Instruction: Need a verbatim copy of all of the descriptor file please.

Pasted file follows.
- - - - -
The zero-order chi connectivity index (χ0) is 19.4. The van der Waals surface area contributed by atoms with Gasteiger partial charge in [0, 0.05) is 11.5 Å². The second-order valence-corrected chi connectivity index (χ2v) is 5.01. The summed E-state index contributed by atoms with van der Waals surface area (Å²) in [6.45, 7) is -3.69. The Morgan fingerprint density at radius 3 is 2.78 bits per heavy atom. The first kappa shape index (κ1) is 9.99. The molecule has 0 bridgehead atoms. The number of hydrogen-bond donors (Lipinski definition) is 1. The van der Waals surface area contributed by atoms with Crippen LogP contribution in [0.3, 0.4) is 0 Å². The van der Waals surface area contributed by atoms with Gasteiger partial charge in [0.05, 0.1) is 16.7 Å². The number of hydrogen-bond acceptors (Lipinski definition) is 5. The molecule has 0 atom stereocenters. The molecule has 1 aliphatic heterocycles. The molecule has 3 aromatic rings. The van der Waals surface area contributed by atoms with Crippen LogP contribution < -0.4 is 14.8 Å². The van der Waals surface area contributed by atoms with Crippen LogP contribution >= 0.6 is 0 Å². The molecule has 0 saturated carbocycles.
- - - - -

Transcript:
The zero-order chi connectivity index (χ0) is 19.4. The van der Waals surface area contributed by atoms with Gasteiger partial charge in [0, 0.05) is 11.5 Å². The second-order valence-corrected chi connectivity index (χ2v) is 5.01. The summed E-state index contributed by atoms with van der Waals surface area (Å²) in [6.45, 7) is -3.69. The Morgan fingerprint density at radius 3 is 2.78 bits per heavy atom. The first kappa shape index (κ1) is 9.99. The molecule has 0 bridgehead atoms. The number of hydrogen-bond donors (Lipinski definition) is 1. The van der Waals surface area contributed by atoms with Crippen LogP contribution in [0.3, 0.4) is 0 Å². The van der Waals surface area contributed by atoms with Gasteiger partial charge in [0.05, 0.1) is 16.7 Å². The number of hydrogen-bond acceptors (Lipinski definition) is 5. The molecule has 0 atom stereocenters. The molecule has 1 aliphatic heterocycles. The molecule has 3 aromatic rings. The van der Waals surface area contributed by atoms with Crippen LogP contribution < -0.4 is 14.8 Å². The van der Waals surface area contributed by atoms with Crippen LogP contribution >= 0.6 is 0 Å². The molecule has 0 saturated carbocycles.